Nonexponential T2* decay in white matter

Authors

  • Peter van Gelderen,

    Corresponding author
    1. Advanced MRI Section, Laboratory of Functional and Molecular Imaging, National Institute of Neurological Disorders and Stroke, National Institutes of Health, Bethesda, Maryland, USA
    • Bld 10, Rm B1D-725, 10 Center Drive, Bethesda, Maryland 20892
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  • Jacco A. de Zwart,

    1. Advanced MRI Section, Laboratory of Functional and Molecular Imaging, National Institute of Neurological Disorders and Stroke, National Institutes of Health, Bethesda, Maryland, USA
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  • Jongho Lee,

    1. Advanced MRI Section, Laboratory of Functional and Molecular Imaging, National Institute of Neurological Disorders and Stroke, National Institutes of Health, Bethesda, Maryland, USA
    2. Department of Radiology, University of Pennsylvania, Philadelphia, Pennsylvania, USA
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  • Pascal Sati,

    1. Translational Neuroradiology Unit, Neuroimmunology Branch, National Institute of Neurological Disorders and Stroke, National Institutes of Health, Bethesda, Maryland, USA
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  • Daniel S. Reich,

    1. Translational Neuroradiology Unit, Neuroimmunology Branch, National Institute of Neurological Disorders and Stroke, National Institutes of Health, Bethesda, Maryland, USA
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  • Jeff H. Duyn

    1. Advanced MRI Section, Laboratory of Functional and Molecular Imaging, National Institute of Neurological Disorders and Stroke, National Institutes of Health, Bethesda, Maryland, USA
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  • This work was supported by the Intramural Research Program of the National Institutes of Neurological Disorders and Stroke.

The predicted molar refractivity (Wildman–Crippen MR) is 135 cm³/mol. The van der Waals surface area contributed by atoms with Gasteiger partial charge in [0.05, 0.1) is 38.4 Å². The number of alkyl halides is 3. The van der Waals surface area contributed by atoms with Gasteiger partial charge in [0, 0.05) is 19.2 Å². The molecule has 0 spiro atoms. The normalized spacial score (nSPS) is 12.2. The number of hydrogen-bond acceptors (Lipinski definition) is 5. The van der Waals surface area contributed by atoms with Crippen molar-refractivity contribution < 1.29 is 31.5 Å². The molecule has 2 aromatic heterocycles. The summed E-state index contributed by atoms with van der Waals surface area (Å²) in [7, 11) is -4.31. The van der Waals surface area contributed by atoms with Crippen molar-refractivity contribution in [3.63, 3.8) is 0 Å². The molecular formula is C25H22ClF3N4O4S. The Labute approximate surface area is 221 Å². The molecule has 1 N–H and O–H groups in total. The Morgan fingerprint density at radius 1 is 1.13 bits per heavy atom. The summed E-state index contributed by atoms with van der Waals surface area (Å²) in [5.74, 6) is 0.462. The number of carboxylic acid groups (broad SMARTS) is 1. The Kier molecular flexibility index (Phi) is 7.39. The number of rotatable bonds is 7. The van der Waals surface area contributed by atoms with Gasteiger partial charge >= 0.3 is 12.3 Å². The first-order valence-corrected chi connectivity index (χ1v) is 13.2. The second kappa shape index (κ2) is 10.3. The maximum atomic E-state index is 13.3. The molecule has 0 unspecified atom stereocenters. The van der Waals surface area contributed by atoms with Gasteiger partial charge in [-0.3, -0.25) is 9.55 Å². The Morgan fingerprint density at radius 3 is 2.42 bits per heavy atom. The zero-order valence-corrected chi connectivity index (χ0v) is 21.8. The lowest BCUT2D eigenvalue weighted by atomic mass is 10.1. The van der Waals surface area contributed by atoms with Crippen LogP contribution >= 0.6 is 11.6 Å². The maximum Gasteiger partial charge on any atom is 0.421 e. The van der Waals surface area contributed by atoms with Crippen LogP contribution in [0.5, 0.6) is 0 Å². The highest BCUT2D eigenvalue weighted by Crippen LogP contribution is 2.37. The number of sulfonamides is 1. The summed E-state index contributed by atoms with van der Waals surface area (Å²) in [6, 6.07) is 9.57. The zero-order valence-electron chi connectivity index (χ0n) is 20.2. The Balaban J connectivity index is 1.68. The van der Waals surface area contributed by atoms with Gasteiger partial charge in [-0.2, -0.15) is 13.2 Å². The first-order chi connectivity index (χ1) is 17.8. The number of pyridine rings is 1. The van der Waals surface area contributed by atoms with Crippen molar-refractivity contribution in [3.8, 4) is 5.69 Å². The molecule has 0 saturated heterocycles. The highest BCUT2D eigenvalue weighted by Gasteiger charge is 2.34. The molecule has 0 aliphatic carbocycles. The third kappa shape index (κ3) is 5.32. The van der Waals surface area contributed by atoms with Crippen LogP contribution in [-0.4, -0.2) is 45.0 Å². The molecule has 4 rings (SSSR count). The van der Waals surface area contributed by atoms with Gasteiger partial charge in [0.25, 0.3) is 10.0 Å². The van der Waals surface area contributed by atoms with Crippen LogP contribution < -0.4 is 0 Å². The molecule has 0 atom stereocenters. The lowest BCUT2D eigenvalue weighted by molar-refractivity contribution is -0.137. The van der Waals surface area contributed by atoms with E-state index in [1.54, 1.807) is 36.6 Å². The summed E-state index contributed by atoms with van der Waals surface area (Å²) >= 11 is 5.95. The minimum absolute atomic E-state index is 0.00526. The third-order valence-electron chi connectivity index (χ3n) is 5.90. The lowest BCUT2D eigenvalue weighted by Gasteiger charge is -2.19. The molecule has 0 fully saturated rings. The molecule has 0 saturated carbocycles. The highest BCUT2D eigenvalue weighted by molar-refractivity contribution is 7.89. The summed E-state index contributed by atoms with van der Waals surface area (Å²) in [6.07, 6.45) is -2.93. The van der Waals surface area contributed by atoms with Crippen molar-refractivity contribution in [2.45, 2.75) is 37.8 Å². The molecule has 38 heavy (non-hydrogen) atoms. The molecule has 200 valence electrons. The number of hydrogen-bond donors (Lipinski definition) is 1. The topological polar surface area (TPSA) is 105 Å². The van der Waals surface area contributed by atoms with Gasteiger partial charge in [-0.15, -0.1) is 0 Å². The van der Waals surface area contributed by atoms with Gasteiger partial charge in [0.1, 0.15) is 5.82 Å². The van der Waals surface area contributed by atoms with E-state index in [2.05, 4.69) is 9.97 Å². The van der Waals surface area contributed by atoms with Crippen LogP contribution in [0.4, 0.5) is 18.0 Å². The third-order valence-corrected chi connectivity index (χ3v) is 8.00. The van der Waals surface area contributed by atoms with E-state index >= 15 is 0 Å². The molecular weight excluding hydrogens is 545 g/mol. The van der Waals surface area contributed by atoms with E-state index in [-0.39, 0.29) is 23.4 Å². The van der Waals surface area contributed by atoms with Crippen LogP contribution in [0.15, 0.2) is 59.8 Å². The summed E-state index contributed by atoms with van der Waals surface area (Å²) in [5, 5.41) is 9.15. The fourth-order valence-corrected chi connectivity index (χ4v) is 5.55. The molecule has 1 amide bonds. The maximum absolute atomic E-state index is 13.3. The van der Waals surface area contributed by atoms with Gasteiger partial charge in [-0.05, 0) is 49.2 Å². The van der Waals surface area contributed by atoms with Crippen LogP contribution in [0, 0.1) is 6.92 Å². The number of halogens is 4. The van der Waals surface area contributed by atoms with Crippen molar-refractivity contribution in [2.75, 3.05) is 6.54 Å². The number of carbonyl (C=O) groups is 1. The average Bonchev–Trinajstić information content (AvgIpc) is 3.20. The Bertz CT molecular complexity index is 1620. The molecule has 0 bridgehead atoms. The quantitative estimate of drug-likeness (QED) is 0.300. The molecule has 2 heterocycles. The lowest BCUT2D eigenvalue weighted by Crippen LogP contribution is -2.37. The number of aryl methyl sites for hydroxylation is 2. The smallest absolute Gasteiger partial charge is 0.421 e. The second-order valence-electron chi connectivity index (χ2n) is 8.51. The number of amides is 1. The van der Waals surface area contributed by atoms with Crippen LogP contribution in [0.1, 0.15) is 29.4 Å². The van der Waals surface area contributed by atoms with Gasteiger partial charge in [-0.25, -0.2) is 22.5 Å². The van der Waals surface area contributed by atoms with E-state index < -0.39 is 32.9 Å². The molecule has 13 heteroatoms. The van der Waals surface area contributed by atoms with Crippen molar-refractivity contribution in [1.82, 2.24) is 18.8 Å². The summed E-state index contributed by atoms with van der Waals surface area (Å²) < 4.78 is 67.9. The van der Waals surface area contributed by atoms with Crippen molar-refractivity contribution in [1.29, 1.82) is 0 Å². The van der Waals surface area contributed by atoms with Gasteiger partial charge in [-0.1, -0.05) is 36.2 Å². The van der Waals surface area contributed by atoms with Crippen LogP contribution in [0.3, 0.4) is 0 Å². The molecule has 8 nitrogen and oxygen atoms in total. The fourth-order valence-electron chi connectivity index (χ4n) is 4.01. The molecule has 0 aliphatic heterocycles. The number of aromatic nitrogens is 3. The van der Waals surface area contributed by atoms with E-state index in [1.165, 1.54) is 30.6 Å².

Abstract

Visualizing myelin in human brain may help the study of diseases such as multiple sclerosis. Previous studies based on T1 and T2 relaxation contrast have suggested the presence of a distinct water pool that may report directly on local myelin content. Recent work indicates that T2* contrast may offer particular advantages over T1 and T2 contrast, especially at high field. However, the complex mechanism underlying T2* relaxation may render interpretation difficult. To address this issue, T2* relaxation behavior in human brain was studied at 3 and 7 T. Multiple gradient echoes covering most of the decay curve were analyzed for deviations from mono-exponential behavior. The data confirm the previous finding of a distinct rapidly relaxing signal component (T2* ∼ 6 ms), tentatively attributed to myelin water. However, in extension to previous findings, this rapidly relaxing component displayed a substantial resonance frequency shift, reaching 36 Hz in the corpus callosum at 7 T. The component's fractional amplitude and frequency shift appeared to depend on both field strength and fiber orientation, consistent with a mechanism originating from magnetic susceptibility effects. The findings suggest that T2* contrast at high field may be uniquely sensitive to tissue myelin content and that proper interpretation will require modeling of susceptibility-induced resonance frequency shifts. Magn Reson Med, 2011. © 2011 Wiley-Liss, Inc.

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